Immigration reform prerequisites?
There are some like Paul Ryan who are willing to give the illegals probationary status while enforcement is put in place. I suspect that will be a none starter with many Republicans. The problem with these plans is they are being written with a President who has shown absolute bad faith in enforcement of the current immigration laws and with other laws he find inconvenient to his objectives....And then there are by-now familiar guidelines for the handling of the 11 or 12 million immigrants in the country illegally. "These persons could live legally and without fear in the U.S.," the principles say, "but only if they were willing to admit their culpability, pass rigorous background checks, pay significant fines and back taxes, develop proficiency in English and American civics, and be able to support themselves and their families (without access to public benefits)."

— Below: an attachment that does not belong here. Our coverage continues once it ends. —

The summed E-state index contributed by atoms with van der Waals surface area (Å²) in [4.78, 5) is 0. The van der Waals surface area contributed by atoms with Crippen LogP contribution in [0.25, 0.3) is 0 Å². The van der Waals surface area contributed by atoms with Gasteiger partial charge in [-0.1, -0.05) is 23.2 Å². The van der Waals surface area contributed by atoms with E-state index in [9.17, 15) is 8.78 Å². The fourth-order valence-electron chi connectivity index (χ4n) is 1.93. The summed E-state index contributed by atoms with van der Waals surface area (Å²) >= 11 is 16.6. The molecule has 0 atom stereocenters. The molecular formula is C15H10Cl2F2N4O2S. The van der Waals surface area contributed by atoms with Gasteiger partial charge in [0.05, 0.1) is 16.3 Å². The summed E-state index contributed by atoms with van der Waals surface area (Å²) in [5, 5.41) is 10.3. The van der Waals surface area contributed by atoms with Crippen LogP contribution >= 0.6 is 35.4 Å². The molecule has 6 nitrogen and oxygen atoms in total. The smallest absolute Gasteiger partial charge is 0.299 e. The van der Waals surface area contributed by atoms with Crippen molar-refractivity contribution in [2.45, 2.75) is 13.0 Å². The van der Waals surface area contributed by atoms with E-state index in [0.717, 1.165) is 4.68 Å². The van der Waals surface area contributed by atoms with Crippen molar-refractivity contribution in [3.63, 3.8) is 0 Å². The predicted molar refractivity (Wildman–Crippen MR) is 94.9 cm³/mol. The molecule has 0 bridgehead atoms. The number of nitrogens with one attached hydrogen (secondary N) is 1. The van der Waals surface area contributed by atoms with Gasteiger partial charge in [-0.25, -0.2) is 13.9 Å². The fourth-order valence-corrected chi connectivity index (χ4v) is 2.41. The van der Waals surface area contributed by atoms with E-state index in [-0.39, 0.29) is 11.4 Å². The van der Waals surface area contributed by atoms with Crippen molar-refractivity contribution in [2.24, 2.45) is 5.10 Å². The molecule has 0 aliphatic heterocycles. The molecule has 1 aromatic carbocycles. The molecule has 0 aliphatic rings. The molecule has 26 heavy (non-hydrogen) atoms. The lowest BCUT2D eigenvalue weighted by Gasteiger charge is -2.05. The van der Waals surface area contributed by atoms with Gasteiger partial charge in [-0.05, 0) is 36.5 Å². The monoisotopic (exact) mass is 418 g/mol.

That, too, is all standard issue. But then, in the very last sentence of the principles, comes the key to the whole thing: "None of this can happen before specific enforcement triggers have been implemented to fulfill our promise to the American people that from here on, our immigration laws will indeed be enforced."
It is not an exaggeration to say that the future of immigration reform in Congress depends on whether Republican leaders mean what they say in that single sentence.
If they do, and the GOP insists on actual border security measures being in place -- not just passed, not just contemplated, but actually in place -- before illegal immigrants are allowed to register for legal status, then there will likely be significant Republican support for such a bill. (It might well be a deal-killer for most Democrats, but that is another story.)
If, on the other hand, GOP lawmakers wiggle around the clear meaning of the principles' last sentence to allow legalization to begin before security measures have been implemented, then the party will be back to the same divisions and animosities that have plagued Republicans since the terrible fights over immigration reform in 2006 and 2007.
Right now, it's impossible to say which way GOP leaders will go. But there are signs that the wiggling is already underway.